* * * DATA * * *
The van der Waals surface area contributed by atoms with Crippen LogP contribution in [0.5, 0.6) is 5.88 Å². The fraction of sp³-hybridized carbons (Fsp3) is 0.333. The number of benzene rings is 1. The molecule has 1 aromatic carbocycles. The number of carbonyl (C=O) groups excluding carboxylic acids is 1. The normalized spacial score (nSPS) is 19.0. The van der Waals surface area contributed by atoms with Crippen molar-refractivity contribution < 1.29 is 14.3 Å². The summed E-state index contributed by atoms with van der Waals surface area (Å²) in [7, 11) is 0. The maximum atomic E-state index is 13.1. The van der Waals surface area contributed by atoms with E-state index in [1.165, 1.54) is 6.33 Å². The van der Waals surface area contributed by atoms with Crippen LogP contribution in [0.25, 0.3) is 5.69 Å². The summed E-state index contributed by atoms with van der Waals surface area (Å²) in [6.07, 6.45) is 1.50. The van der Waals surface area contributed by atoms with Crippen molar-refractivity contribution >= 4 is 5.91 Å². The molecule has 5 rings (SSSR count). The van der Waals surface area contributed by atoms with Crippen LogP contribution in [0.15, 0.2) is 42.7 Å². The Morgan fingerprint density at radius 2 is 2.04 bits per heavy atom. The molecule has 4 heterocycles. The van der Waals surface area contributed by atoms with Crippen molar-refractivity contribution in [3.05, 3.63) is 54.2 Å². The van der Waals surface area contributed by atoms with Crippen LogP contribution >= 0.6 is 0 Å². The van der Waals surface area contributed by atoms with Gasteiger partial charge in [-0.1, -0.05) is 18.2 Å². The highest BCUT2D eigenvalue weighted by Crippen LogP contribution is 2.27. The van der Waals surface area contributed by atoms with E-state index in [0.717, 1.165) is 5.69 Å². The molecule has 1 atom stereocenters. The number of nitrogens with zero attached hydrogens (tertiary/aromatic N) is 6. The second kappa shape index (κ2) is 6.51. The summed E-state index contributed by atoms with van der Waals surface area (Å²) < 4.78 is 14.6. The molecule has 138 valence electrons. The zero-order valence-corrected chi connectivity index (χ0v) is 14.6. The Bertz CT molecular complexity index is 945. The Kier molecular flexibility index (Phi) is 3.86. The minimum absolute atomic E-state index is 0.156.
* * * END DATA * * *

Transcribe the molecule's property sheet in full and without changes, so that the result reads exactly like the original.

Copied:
The van der Waals surface area contributed by atoms with Crippen LogP contribution in [0.5, 0.6) is 5.88 Å². The fraction of sp³-hybridized carbons (Fsp3) is 0.333. The number of benzene rings is 1. The molecule has 1 aromatic carbocycles. The number of carbonyl (C=O) groups excluding carboxylic acids is 1. The normalized spacial score (nSPS) is 19.0. The van der Waals surface area contributed by atoms with Crippen molar-refractivity contribution < 1.29 is 14.3 Å². The summed E-state index contributed by atoms with van der Waals surface area (Å²) in [7, 11) is 0. The maximum atomic E-state index is 13.1. The van der Waals surface area contributed by atoms with E-state index in [1.165, 1.54) is 6.33 Å². The van der Waals surface area contributed by atoms with Crippen LogP contribution in [0.25, 0.3) is 5.69 Å². The summed E-state index contributed by atoms with van der Waals surface area (Å²) in [6.07, 6.45) is 1.50. The van der Waals surface area contributed by atoms with Crippen molar-refractivity contribution >= 4 is 5.91 Å². The molecule has 5 rings (SSSR count). The van der Waals surface area contributed by atoms with Crippen LogP contribution in [0.15, 0.2) is 42.7 Å². The Morgan fingerprint density at radius 2 is 2.04 bits per heavy atom. The molecule has 4 heterocycles. The van der Waals surface area contributed by atoms with Crippen molar-refractivity contribution in [3.05, 3.63) is 54.2 Å². The van der Waals surface area contributed by atoms with Crippen LogP contribution >= 0.6 is 0 Å². The van der Waals surface area contributed by atoms with Gasteiger partial charge in [-0.1, -0.05) is 18.2 Å². The highest BCUT2D eigenvalue weighted by Crippen LogP contribution is 2.27. The van der Waals surface area contributed by atoms with E-state index in [0.717, 1.165) is 5.69 Å². The molecule has 1 atom stereocenters. The number of nitrogens with zero attached hydrogens (tertiary/aromatic N) is 6. The second kappa shape index (κ2) is 6.51. The summed E-state index contributed by atoms with van der Waals surface area (Å²) < 4.78 is 14.6. The molecule has 138 valence electrons. The zero-order valence-corrected chi connectivity index (χ0v) is 14.6. The Bertz CT molecular complexity index is 945. The Kier molecular flexibility index (Phi) is 3.86. The minimum absolute atomic E-state index is 0.156.